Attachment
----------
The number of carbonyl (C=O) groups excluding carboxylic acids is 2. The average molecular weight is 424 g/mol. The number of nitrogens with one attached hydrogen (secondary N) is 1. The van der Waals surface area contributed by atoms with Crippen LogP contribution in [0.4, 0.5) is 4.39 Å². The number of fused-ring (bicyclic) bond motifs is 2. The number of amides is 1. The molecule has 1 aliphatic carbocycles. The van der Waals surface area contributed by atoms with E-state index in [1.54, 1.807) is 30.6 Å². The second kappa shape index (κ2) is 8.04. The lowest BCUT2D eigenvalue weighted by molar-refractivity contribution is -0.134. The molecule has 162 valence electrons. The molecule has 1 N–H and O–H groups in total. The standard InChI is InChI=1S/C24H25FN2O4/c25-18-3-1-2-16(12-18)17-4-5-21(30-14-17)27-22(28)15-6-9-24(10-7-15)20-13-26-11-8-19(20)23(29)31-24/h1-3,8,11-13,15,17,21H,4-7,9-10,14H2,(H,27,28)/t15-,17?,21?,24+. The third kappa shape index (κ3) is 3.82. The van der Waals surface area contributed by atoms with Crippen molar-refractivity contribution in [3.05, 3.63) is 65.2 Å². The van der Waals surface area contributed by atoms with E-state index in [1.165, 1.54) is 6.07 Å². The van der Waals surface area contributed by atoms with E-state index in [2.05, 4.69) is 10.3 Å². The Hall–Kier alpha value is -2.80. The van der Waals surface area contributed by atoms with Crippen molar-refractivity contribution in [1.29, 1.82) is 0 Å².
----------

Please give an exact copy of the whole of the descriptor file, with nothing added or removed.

The number of carbonyl (C=O) groups excluding carboxylic acids is 2. The average molecular weight is 424 g/mol. The number of nitrogens with one attached hydrogen (secondary N) is 1. The van der Waals surface area contributed by atoms with Crippen LogP contribution in [0.4, 0.5) is 4.39 Å². The number of fused-ring (bicyclic) bond motifs is 2. The number of amides is 1. The molecule has 1 aliphatic carbocycles. The van der Waals surface area contributed by atoms with E-state index in [1.54, 1.807) is 30.6 Å². The second kappa shape index (κ2) is 8.04. The lowest BCUT2D eigenvalue weighted by molar-refractivity contribution is -0.134. The molecule has 162 valence electrons. The molecule has 1 N–H and O–H groups in total. The standard InChI is InChI=1S/C24H25FN2O4/c25-18-3-1-2-16(12-18)17-4-5-21(30-14-17)27-22(28)15-6-9-24(10-7-15)20-13-26-11-8-19(20)23(29)31-24/h1-3,8,11-13,15,17,21H,4-7,9-10,14H2,(H,27,28)/t15-,17?,21?,24+. The third kappa shape index (κ3) is 3.82. The van der Waals surface area contributed by atoms with Crippen molar-refractivity contribution in [3.05, 3.63) is 65.2 Å². The van der Waals surface area contributed by atoms with E-state index in [1.165, 1.54) is 6.07 Å². The van der Waals surface area contributed by atoms with E-state index in [2.05, 4.69) is 10.3 Å². The Hall–Kier alpha value is -2.80. The van der Waals surface area contributed by atoms with Crippen molar-refractivity contribution in [1.29, 1.82) is 0 Å².